Malaysian states stop culling stray dogs as no new rabies detected


Kuala Lumpur (dpa) – Malaysia’s state of Penang on Friday stopped culling stray dogs after no new rabies cases were detected, ending the programme in three northern states following the resurgence of the deadly virus in August.

“There will be no more culling of stray dogs in the state,” Penang Chief Minister Lim Guan Eng said, adding that no new rabies infections were detected among dogs in the state since September 15.

But Lim said the vaccination programme for dogs will continue.

The adjacent states of Perlis and Kedah stopped killing stray dogs at the end of last month after no new rabies cases were detected in these areas.

At least 3,000 of the estimated 25,000 strays in the three states have been culled since the resurgence of rabies infection among dogs was detected in the middle of August, according to state veterinary authorities.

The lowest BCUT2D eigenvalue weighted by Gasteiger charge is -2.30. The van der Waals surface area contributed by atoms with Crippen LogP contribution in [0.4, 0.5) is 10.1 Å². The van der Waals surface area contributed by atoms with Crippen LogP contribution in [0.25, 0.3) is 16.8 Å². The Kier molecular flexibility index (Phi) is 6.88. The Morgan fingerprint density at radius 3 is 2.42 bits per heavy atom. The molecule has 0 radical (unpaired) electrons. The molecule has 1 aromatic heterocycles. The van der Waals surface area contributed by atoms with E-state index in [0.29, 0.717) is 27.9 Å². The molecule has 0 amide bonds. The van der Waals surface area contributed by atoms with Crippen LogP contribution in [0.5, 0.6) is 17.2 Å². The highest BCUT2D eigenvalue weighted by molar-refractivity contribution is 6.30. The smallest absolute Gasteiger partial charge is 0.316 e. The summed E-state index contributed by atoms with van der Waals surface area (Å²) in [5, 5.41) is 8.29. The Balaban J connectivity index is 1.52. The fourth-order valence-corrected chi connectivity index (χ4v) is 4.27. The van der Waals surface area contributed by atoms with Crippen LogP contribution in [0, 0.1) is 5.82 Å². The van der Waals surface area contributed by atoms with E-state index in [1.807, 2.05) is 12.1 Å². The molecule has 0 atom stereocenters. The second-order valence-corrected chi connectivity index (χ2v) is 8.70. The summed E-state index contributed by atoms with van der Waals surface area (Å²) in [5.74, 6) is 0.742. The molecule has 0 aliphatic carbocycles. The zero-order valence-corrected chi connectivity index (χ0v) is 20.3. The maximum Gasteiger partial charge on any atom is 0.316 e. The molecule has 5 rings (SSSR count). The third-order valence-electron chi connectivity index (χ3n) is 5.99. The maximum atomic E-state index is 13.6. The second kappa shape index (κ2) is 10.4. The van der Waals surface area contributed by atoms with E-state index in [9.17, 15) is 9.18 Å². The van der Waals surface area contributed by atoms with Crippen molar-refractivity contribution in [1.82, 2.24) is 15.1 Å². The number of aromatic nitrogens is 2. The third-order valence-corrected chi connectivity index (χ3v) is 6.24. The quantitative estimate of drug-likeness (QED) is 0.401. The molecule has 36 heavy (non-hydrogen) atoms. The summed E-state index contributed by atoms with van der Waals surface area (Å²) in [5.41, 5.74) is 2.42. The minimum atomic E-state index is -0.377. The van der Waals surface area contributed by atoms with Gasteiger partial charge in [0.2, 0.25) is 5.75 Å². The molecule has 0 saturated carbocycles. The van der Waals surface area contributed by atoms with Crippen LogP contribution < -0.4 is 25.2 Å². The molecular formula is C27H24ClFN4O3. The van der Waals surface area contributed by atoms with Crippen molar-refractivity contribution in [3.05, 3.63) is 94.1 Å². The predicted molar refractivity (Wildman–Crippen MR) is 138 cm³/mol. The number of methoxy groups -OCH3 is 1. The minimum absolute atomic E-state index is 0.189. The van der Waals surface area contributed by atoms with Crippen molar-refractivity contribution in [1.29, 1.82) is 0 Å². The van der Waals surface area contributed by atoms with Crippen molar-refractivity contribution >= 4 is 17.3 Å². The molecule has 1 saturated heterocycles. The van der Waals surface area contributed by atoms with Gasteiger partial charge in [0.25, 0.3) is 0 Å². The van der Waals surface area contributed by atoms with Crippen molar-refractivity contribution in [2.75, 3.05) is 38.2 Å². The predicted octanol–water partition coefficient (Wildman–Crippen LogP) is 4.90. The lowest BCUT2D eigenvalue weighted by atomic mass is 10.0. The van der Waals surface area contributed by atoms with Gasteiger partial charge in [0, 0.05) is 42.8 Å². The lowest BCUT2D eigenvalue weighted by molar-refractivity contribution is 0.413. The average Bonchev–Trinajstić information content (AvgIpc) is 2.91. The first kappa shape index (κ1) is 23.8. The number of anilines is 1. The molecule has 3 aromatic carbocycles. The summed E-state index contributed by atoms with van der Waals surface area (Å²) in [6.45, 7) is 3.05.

At least 21 stray dogs in the three states have been found infected with rabies, but there was no case of human rabies infection, the health ministry said.

The World Health Organization declared Malaysia rabies-free in 2012 after no infection was found among animals since 1999. Aside from dogs, cats, monkeys, bats and other warm-bloodied animals can also carry the virus and transmit it to people.

The last case of rabies infections involving humans was in 1998, according to the health ministry.